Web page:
In a short couple of years, Kahoot has become a pretty commonplace activity in many classrooms. Kahoots can be used to preview & teach material, to practice skills, to solidify vocabulary, … you name it! I think you’d be hard-pressed to find a teacher that hasn’t at least heard of Kahoot, let alone played it.Want to learn more about Kahoot? Check out my introductory blog post here.

I’ve been working with my 2 student teachers this semester and as I’ve been sharing with them my ideas of the pedagogy of Kahoot, I thought it might be worth sharing here also.

My most common way to play Kahoot is to use a bank I made of almost 100 questions covering the most basic skill sets as laid out by the curriculum for each course I teach. There are some options that I like to pick to make the game run well for us:

– answer streaks get displayed & rewarded

– name generator (so I don’t have to worry that the names they pick in another language might be inappropriate)

– podium allows us to see the top 3 players at the end … I give out a sticker to each of the top 3 (yes, grade 10 students still love a good sticker!)

– randomize the questions & the answers (we don’t play the whole bank of 100 questions at once)

– display game pin throughout so that students arriving late can join easily & if the wifi kicks someone off, they can rejoin (albeit losing their points).

The most important thing, since we use this as a question bank, is that I randomize the order of questions & answers both. So of my bank of almost 100 questions we might play 10 or so questions at a time. Since the questions involve some calculating, it can take us up to a half hour to play through those 10 or more questions.

As my students join the session, I remind them to have paper, pencil, calculator & course pack out on their desk:

I do this to stress that they should solving & calculating; not guessing.

We play through the questions, they are timed according to the difficulty of the question; the harder or longer the problem, the more time they get to find an answer (up to 2 minutes max). After each question, Kahoot displays a graph of how many students picked each of the answers:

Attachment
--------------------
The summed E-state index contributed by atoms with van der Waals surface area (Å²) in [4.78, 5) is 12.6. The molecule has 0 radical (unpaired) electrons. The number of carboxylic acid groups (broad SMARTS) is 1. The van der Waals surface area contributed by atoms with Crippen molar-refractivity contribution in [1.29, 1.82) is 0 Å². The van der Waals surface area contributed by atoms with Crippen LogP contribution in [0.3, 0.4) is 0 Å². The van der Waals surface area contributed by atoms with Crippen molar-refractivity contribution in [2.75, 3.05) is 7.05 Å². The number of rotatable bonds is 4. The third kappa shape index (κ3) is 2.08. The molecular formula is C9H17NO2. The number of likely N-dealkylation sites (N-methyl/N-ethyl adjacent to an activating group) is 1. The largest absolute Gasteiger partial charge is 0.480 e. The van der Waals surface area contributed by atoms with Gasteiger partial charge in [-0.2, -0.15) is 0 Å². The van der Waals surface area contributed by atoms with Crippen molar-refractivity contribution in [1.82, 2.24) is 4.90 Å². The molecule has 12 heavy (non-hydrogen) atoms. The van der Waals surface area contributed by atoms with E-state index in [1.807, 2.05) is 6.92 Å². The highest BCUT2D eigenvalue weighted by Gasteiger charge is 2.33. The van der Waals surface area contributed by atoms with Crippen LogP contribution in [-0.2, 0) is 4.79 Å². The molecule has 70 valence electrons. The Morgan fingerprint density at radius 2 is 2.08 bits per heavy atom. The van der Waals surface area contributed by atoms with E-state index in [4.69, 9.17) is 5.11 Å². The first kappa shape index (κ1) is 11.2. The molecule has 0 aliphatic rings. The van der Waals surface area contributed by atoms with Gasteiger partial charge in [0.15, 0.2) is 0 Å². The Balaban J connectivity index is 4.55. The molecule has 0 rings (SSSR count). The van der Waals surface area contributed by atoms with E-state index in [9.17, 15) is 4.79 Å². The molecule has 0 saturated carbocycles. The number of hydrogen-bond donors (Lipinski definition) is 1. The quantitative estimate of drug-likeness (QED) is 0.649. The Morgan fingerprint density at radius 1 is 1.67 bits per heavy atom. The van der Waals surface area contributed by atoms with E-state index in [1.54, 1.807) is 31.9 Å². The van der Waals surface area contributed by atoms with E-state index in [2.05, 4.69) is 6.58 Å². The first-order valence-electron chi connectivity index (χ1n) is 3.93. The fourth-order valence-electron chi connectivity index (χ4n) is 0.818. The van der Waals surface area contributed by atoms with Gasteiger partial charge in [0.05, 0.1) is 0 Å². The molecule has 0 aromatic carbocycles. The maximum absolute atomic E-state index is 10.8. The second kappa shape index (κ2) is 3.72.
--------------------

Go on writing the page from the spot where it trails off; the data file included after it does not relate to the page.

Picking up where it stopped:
When most students have the right answer, we simply move on to the next question. When roughly half or 2/3 of them get it right I will do a little direct teaching up on the board, asking students to explain to me the justification behind the correct answer. When few students get the correct answer (like in the graph above) I will send them to their boards to solve it in small groups (in my class we sit in daily random groups of 3; VRG & do problem solving on vertical chalk- & white-boards; VNPS ). Even though my students are allowed to talk & help each other during Kahoots, something about getting out of your seat, going to the VNPS & working with your group members, seems to get the juices flowing & it’s usually not long before every group has the correct solution shown on their board (without any direct teaching on the topic from me).

We can play Kahoot this way, with this bank of problems, because I spiral/cycle my courses – not teaching unit by unit:

This means teaching every expectation in the curriculum over the first few weeks, albeit in an introductory fashion. Then we cycle through all the material for a 2nd time, delving deeper. And then again a 3rd or maybe 4th time through depending on time. Mary Bourassa has a good explanation here of spiralling.

At the beginning of the year, I use the “skip” button in the top right corner of the game to skip questions we haven’t covered yet. At this point in the semester (mid-way through 4 of the 5 months) we’ve covered all the skills needed in the course because of spiralling. Now we’re left to work on more complicated application problems. So when we played Kahoot today we did not have to skip any of the questions in our game.

So that’s how Kahoot works best for me & my students. How do you use Kahoot? Share your thoughts in the comments below.

– Laura Wheeler (Teacher @ Ridgemont High School, OCDSB; Ottawa, ON)